- The Washington Times - Sunday, September 18, 2005

The apartment market in the Washington area is due for an upswing as employment increases but the pace of home sales slows, according to a new report.

The result is likely to be higher rents for tenants and bigger profits for landlords.

“Steady job growth and population gains are stimulating improvement in the Washington metro-area apartment market this year,” said Chuck Blessing, sales manager for the Washington office of Marcus & Millichap Real Estate Investment Brokerage Co., which did the report.

Washington-area employers are on track to add 64,000 jobs this year, a 2.2 percent gain from 2004.

As a result, apartment vacancies are expected to fall to a regional average of 4.6 percent by the end of the year as demand rises, according to the report. If current trends continue, rents would rise 2.6 percent this year to a monthly average of $1,190.

Rising rents in the Washington area are mirrored in other large cities.

The National Association of Realtors predicts that average rents nationally will rise by 2.5 percent this year, about the same as in the Washington area.

“Washington is among the tightest vacancies in the country,” spokesman Walt Molony said.

The five cities with the strongest apartment demand are Norfolk, Washington, Los Angeles, Miami and Riverside, Calif.

The U.S. population “is growing faster than the supply of housing,” Mr. Molony said.

Marty Regalia, chief economist for the U.S. Chamber of Commerce, said: “We’re probably a little bit different in degree to many other places around the country, but not other metropolitan areas. I think nationally demand for apartments is going to pick up as long as the economy continues to grow.”

In many cases, high home prices leave residents no choice but to rent, particularly first-time home buyers.

“I don’t know how entry-level people buy anymore,” Mr. Regalia said. “They can’t get into the homeownership market.”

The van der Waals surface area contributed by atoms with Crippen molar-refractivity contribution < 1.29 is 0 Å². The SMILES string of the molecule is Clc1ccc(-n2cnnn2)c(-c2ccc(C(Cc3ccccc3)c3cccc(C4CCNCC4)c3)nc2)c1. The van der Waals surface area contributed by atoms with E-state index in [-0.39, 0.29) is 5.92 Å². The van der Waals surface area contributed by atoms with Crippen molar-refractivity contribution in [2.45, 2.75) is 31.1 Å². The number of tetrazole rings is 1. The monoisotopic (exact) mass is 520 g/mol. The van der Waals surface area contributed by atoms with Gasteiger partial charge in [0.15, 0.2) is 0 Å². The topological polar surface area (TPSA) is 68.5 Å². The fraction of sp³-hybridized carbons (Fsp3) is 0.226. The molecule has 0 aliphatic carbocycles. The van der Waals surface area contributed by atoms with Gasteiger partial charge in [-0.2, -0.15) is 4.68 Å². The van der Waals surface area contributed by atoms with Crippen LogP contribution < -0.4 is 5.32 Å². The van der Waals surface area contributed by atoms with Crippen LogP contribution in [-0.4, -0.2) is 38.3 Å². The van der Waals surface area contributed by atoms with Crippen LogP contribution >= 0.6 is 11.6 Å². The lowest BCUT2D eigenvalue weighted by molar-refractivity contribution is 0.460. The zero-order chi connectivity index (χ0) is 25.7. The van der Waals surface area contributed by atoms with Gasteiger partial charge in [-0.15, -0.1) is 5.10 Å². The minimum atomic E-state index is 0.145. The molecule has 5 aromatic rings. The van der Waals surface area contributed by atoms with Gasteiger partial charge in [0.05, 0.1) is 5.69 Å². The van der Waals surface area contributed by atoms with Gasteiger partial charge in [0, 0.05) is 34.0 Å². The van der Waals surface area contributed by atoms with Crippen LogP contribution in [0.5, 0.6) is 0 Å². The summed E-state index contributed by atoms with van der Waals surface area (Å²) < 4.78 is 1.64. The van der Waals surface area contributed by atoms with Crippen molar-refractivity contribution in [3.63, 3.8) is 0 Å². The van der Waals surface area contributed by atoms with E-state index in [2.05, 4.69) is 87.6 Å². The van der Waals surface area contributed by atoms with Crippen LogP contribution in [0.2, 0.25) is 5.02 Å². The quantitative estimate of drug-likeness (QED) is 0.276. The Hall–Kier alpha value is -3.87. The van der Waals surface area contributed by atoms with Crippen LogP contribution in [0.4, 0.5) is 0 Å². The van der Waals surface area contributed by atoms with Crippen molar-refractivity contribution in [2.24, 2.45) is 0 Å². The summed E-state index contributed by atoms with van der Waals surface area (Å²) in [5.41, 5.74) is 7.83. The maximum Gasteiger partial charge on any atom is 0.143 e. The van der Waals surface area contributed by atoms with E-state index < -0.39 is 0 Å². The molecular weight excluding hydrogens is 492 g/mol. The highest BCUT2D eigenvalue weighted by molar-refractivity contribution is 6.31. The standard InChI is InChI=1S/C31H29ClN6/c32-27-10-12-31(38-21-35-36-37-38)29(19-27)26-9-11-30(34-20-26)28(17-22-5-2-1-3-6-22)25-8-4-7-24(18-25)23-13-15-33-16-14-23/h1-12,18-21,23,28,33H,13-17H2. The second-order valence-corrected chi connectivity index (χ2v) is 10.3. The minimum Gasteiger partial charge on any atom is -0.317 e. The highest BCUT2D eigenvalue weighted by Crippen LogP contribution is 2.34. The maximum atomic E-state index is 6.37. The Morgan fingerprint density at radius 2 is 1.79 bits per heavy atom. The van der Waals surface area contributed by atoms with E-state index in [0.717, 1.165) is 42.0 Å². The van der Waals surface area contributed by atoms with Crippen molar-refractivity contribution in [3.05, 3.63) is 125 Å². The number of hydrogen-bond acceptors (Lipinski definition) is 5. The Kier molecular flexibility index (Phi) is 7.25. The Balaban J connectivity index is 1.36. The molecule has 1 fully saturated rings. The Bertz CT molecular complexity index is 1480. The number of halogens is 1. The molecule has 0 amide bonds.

Early indicators show the housing boom is peaking, possibly making home-buying more affordable and reducing economic pressure to raise rents.

The latest Commerce Department reports show the median price of a new home nationwide dropped to $203,800 in July from $219,500 in June after rising steadily earlier in the year.

Another scorefor Silver Spring

Silver Spring’s first new hotel in 30 years is open for business, which achieves another milestone in Montgomery County’s $1.5 billion renovation of the downtown area.

The 179-room Courtyard by Marriott Silver Spring Downtown is designed to serve the growing number of business travelers to the 21-acre, mixed-use development that is the focal point of the city’s redevelopment. The hotel is within walking distance of the Discovery Communications headquarters as well as new restaurants and retail outlets.

In other news …

• Development company Starco Properties has announced plans to build Stoneleigh at Westfields, a 220,000-square-foot top-tier office development along Northern Virginia’s Route 28 corridor. The project will include two five-story buildings that meet Department of Defense security standards.

• Property Lines runs Mondays. E-mail Tom Ramstack at [email protected]

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